Trails are Designed, Built for High-Speed Snowmobiling and Maintenance with Heavy Duty Motor Vehicle Groomers
These community connector trails are built for high-speed snowmobiling and maintenance by multi-ton trail groomers. These trails require extensive widening and excavating. These trails bear no resemblance with foot trails, cross-country ski trails or mountain bike trails. No other trail in the Forest Preserve is built to accommodate motor vehicles operating at high rates of speed.
Class II Community Connector Snowmobile Trail Construction Violates the Adirondack Park State Land Master Plan
The State Land Master Plan (SLMP) defines a snowmobile trail as “a marked trail of essentially the same character as a foot trail” and mandates that it be “compatible with the wild forest character of an area.” A snowmobile trail “should be designed and located in a manner than will not adversely affect adjoining private landowners or the wild forest atmosphereâ€¦.” These road-like community connector “trails” simply do not have the character of a foot trail and violates both the wild forest character and the wild forest atmosphere of the area. PROTECT has consistently stated that community connector class II snowmobile trails do not conform to these three standards.
There is no way this new community connector class II snowmobile “trail” bears any rational resemblance to something having the “character of a foot trail.” A community connector “trail” surface has been graded, leveled, and flattened by a multi-ton excavator. Extensive bench cuts are dug into side slopes that parallel the “trail” for long distances, protruding rocks are removed, extensive tree cutting is done, all understory vegetation is removed, and oversized bridges are built to support multi-ton groomers. In places bedrock may be fractured and chipped or gravel may be used to stabilize the trail surface. Bridges have been outfitted with plastic reflectors for nighttime driving.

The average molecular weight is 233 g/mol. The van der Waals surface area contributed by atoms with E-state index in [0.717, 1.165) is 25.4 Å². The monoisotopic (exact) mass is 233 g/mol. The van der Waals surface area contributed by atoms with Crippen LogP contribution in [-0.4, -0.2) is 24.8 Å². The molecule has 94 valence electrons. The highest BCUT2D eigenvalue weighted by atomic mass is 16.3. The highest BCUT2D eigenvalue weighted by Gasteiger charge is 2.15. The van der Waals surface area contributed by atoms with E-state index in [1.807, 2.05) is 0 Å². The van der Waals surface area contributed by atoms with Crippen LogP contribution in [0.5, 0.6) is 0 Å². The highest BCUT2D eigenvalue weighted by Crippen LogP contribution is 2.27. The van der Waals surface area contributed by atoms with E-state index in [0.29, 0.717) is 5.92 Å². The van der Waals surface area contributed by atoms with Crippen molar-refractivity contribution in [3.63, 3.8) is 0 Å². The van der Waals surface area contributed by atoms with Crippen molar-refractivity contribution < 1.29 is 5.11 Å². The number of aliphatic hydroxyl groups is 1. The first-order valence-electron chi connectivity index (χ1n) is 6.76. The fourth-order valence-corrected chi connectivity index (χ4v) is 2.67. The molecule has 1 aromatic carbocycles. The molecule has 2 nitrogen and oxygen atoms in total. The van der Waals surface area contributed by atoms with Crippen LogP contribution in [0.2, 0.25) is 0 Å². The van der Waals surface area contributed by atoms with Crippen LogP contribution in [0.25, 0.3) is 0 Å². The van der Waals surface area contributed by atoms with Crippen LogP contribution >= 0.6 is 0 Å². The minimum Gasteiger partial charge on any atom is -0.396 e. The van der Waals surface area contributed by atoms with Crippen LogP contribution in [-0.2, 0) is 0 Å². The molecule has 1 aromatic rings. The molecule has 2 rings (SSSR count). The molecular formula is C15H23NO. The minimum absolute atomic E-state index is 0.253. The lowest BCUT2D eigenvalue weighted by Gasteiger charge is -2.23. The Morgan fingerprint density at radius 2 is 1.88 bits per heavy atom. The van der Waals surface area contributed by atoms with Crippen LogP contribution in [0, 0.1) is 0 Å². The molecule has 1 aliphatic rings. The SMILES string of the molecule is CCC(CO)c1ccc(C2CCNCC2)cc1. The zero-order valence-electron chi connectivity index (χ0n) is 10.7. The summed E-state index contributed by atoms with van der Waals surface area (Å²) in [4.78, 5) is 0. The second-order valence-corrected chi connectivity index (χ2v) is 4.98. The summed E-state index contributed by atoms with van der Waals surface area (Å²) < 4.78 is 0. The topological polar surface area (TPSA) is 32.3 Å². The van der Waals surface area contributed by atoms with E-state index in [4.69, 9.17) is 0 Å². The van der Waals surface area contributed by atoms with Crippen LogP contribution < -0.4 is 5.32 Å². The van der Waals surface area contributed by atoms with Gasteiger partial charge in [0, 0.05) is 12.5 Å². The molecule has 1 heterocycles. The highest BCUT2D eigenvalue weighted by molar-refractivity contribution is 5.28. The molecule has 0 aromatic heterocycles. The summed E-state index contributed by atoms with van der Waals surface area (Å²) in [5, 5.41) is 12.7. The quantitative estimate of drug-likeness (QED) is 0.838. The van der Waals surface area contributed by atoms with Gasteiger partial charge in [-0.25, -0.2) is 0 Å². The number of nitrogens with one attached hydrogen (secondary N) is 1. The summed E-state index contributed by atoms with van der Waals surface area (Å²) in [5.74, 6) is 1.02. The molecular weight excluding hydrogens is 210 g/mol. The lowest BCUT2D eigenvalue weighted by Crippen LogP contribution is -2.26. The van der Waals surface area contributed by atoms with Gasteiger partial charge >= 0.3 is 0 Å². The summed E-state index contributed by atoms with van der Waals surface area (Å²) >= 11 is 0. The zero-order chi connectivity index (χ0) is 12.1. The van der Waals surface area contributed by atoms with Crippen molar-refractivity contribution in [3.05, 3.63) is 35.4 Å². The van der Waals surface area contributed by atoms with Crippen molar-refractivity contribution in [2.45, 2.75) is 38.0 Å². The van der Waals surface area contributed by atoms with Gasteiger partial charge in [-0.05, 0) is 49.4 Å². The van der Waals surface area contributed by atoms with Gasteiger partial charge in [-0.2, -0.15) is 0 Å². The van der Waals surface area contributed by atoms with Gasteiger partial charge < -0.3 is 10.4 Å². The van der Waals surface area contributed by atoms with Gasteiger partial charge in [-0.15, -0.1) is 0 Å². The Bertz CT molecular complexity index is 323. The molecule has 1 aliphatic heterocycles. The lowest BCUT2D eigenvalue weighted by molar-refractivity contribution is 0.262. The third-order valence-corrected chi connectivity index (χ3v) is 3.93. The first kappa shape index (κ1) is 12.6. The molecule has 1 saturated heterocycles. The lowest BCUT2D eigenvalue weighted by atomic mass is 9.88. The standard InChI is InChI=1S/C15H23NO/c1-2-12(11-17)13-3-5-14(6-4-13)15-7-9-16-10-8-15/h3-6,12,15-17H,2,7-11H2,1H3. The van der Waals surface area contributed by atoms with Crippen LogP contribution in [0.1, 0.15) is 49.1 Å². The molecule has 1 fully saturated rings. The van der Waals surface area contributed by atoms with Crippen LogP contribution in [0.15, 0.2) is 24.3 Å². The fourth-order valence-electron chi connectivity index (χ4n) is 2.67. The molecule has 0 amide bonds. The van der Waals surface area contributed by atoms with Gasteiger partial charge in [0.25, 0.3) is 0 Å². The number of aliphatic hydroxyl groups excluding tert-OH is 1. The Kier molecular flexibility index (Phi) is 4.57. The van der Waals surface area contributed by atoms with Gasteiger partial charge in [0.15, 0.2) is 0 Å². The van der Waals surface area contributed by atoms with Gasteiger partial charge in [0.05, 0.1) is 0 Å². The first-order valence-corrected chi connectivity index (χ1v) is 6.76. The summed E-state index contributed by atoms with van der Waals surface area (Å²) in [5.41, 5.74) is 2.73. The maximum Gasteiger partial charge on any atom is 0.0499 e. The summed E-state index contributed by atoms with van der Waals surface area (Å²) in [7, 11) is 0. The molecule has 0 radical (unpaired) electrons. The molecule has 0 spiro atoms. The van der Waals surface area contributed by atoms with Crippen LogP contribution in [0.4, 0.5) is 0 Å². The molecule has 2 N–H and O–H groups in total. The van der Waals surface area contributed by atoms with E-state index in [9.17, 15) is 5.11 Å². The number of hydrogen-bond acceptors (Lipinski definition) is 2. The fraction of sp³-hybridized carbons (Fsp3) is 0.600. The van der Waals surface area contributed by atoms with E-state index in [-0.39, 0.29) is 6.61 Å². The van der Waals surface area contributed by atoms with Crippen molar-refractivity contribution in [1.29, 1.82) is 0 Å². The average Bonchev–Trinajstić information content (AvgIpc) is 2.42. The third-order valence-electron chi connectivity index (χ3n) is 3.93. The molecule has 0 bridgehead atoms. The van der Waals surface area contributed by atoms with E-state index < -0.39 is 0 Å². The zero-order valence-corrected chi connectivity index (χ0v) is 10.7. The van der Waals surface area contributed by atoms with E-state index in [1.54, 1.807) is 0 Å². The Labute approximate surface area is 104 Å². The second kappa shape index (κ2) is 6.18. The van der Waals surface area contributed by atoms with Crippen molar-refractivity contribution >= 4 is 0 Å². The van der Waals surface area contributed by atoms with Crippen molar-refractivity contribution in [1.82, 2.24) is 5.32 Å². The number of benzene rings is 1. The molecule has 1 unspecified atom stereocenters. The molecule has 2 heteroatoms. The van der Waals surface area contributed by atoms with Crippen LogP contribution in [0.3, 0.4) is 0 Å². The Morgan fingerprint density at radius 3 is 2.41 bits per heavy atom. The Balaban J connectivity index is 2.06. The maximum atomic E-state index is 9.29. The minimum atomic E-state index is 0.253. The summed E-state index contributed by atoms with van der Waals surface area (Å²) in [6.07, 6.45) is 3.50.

A “foot trail” is where people walk single file. They step over roots and rocks. The trail surface is uneven and follows the terrain. There are scarcely any stumps of cut trees. Vegetation on the side often encroaches, and the trail is canopy covered. Steppingstones and split logs are commonly used to pass over streams and wet areas. There are no reflectors.
PROTECT has identified that there are many other areas of the SLMP for Wild Forest areas that are expressly violated by the design and construction of class II community connector class II snowmobile trails, the intended use, and by grooming with large tracked (motor vehicle) groomers. These include:
â€¢ Basic Guideline 2 (Motor Vehicles, Motorized Equipment and Aircraft 6) states that public access accommodations should be “consistent with the wild forest character.”
PROTECT does not believe that the new road-like class II community connector class II snowmobile trails are consistent with the wild forest character. The route’s width, bridges, reflectors, bench cuts, ledge cuts, use of gravel and straw, extensive surface alteration, tree removal, understory removal are all inconsistent with the “wild forest character” of Wild Forest areas.
â€¢ Basic Guideline 2 (Motor Vehicles, Motorized Equipment and Aircraft #8) states “All conforming structures and improvements will be designed and located so as to blend with the surrounding environment and require only minimal maintenance.” PROTECT does not believe that the new road-like class II community connector class II snowmobile trails meet the minimal maintenance test expressed here. DEC and the APA claim that the grooming of this trail is maintenance. PROTECT does not believe that numerous trips per week by a multi-ton tracked groomer on a major snowmobile route meets the “minimal maintenance” test.
â€¢ Basic Guideline 2 (Motor Vehicles, Motorized Equipment and Aircraft 9) states “All management and administrative actions and interior facilities in wild forest areas will be designed to emphasize the self-sufficiency of the user to assume a high degree of responsibility for environmentally sound use of such areas for his or her own health, safety and welfare.”
Leaving aside concerns of snowmobile “environmentally sound use” with their mileage rates less than most SUVs, PROTECT questions the “self-sufficiency” of the users of these new road-like class II community connector class II snowmobile trails where the principal recreational use of snowmobiling can only be accomplished if the trail has been regularly groomed by a multi-ton tracked groomer.
The expansion of motor vehicle use and creation of this widespread class II community snowmobile trail network will irreparably change the Forest Preserve.